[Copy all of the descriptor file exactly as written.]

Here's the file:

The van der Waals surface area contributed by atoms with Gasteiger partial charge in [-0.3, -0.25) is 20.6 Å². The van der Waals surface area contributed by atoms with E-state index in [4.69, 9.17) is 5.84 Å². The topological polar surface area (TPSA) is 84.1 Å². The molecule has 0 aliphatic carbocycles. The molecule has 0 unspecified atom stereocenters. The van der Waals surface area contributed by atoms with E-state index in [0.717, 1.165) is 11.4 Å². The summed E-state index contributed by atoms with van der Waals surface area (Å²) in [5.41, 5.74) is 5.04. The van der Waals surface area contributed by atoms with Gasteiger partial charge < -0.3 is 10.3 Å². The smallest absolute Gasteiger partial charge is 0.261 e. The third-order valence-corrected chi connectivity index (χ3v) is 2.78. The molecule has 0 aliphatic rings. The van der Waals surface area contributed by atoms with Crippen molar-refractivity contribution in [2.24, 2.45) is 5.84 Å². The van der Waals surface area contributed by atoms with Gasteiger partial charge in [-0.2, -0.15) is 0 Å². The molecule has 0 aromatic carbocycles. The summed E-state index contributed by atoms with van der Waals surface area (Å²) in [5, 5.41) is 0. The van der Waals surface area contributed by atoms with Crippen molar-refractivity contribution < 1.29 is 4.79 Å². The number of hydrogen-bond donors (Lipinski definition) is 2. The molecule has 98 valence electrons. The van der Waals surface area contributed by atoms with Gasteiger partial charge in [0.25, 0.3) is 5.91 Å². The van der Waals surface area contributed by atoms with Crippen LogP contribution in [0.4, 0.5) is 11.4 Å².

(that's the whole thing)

The van der Waals surface area contributed by atoms with Gasteiger partial charge in [-0.3, -0.25) is 20.6 Å². The van der Waals surface area contributed by atoms with E-state index in [4.69, 9.17) is 5.84 Å². The topological polar surface area (TPSA) is 84.1 Å². The molecule has 0 aliphatic carbocycles. The molecule has 0 unspecified atom stereocenters. The van der Waals surface area contributed by atoms with E-state index in [0.717, 1.165) is 11.4 Å². The summed E-state index contributed by atoms with van der Waals surface area (Å²) in [5.41, 5.74) is 5.04. The van der Waals surface area contributed by atoms with Gasteiger partial charge < -0.3 is 10.3 Å². The smallest absolute Gasteiger partial charge is 0.261 e. The third-order valence-corrected chi connectivity index (χ3v) is 2.78. The molecule has 0 aliphatic rings. The van der Waals surface area contributed by atoms with Crippen molar-refractivity contribution in [2.24, 2.45) is 5.84 Å². The van der Waals surface area contributed by atoms with Gasteiger partial charge in [-0.2, -0.15) is 0 Å². The molecule has 0 aromatic carbocycles. The summed E-state index contributed by atoms with van der Waals surface area (Å²) in [5, 5.41) is 0. The van der Waals surface area contributed by atoms with Crippen molar-refractivity contribution < 1.29 is 4.79 Å². The number of hydrogen-bond donors (Lipinski definition) is 2. The molecule has 98 valence electrons. The van der Waals surface area contributed by atoms with Gasteiger partial charge in [0.25, 0.3) is 5.91 Å². The van der Waals surface area contributed by atoms with Crippen LogP contribution in [0.4, 0.5) is 11.4 Å².